My first exposure to the Resident Evil franchise was in the seventh game, Biohazard, which I played to completion in VR. A completely captivating and horrifying experience, that really hooked me to the franchise. I had heard rumblings of the classics, where the franchise went wrong and so on, yet as Capcom seemed set on remastering the series, I felt incredibly excited to experience a bunch of games I had heard about, but had ultimately missed out on due to age.
Switching first-person VR to third person, I found the transition between the seventh and remastered second game natural, and that lay primarily in the similarities in gameplay style and tone. Every bullet counted, each zombie was a completely viable threat, and the game really concretely established its sense of setting. With Resident Evil 2 easily sitting atop my favourite games of 2019, knowing very little about the third game, I purchased it on launch with my fingers crossed for an equally terrifying, yet exhilarating video game experience. Suffice to say, considering it has been over six months since the release of the game, I did not find that to be the case.
Resident Evil 3 immediately proves itself to be nothing like the kind of horror I found in 2 and 7. In fact, horror lays as such a surface level descriptor, as it is clear that this is a more action oriented affair. Boss fights are more plentiful, ammo easily fills up the inventory, and with the inclusion of a handy dodge, a zombie in a hallway can be about as scary as a hurdle.
Gone were the days that I would cherish a shotgun shell, promising to save it for a worthy foe. And where in some segments of Resi 2 I would deliberately keep things slow, and painstakingly edge my way around every corner with my weapons at the ready, in Resi 3, I was consistently running through levels and would often dispatch of an enemy just because I had the ammo to do so.
Resi 3 even meanders its way into the Racoon City Police Department of the previous game, yet manages to seep the horror out of its setting as you laughably blast your way throughs the previously-difficult “Lickers” with a fully loaded automatic rifle. It does try to mix things up with a wider variety of enemies, from near-unkillable zombies to large slashing Hunter Betas, but each encounters is near-instantly solvable if you are stocked up on ammunition.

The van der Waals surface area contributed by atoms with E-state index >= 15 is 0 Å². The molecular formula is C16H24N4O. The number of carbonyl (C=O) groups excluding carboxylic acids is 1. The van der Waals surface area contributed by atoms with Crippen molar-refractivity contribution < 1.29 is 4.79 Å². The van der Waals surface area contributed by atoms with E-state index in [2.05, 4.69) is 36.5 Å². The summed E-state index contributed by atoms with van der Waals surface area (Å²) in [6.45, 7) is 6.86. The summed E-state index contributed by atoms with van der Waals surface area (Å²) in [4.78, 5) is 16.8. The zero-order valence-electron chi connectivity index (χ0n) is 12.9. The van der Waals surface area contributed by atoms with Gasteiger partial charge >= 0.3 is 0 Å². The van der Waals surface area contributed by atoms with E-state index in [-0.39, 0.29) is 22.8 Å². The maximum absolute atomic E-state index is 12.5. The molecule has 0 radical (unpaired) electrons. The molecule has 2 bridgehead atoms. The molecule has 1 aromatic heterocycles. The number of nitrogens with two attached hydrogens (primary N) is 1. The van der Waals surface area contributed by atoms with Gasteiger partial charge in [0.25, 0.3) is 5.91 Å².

On the flip side of this, after being overzealous with my ammunition usage in a boss fight, I found myself dry on supplies, yet through both the level design and the encounters themselves, combat is typically the only way forward. So with limited ammunition and a room full of different types of zombies, some encounters became infuriatingly difficult, simply because I didnt have the firepower, and annoyingly zombies couldnt be lured away from their position to pick off.
Resi 3′s issues go beyond that of its treatment of atmosphere, however. Donning a more linear style of level design, and upping the action aspects, gameplay feels completely restrictive. Movement is stiff, aiming is awkward, and levels lacked the engagement found in the labyrinthine style of Resi 2. Part of this of course can lay with the remake aspects of a game like this, as there is only so much they can redesign and rework. Yet, so many times I became bored of the repetitive nature of boss fights, and sighed at the site of a long hallway that had to be run down. Even through its linear design, the unknowable presence of Mr. X was unachievable with the Nemesis, who was subjected to on-rail scripted scenes.
I struggled with Resident Evil 3, and most of my issued stemmed from its departure of atmosphere and design. Through lacking combat, annoying enemies, a boring story, and a failure in setting, Resi 3 felt like a tediously long experience – despite playtime failing to even hit the five hour mark. Without so many of the elements that made my other two exposures to the franchise special, Resi 3 was noting more than a pretty looking zombie shooter, that took me six month to do, what could have been done in a single night.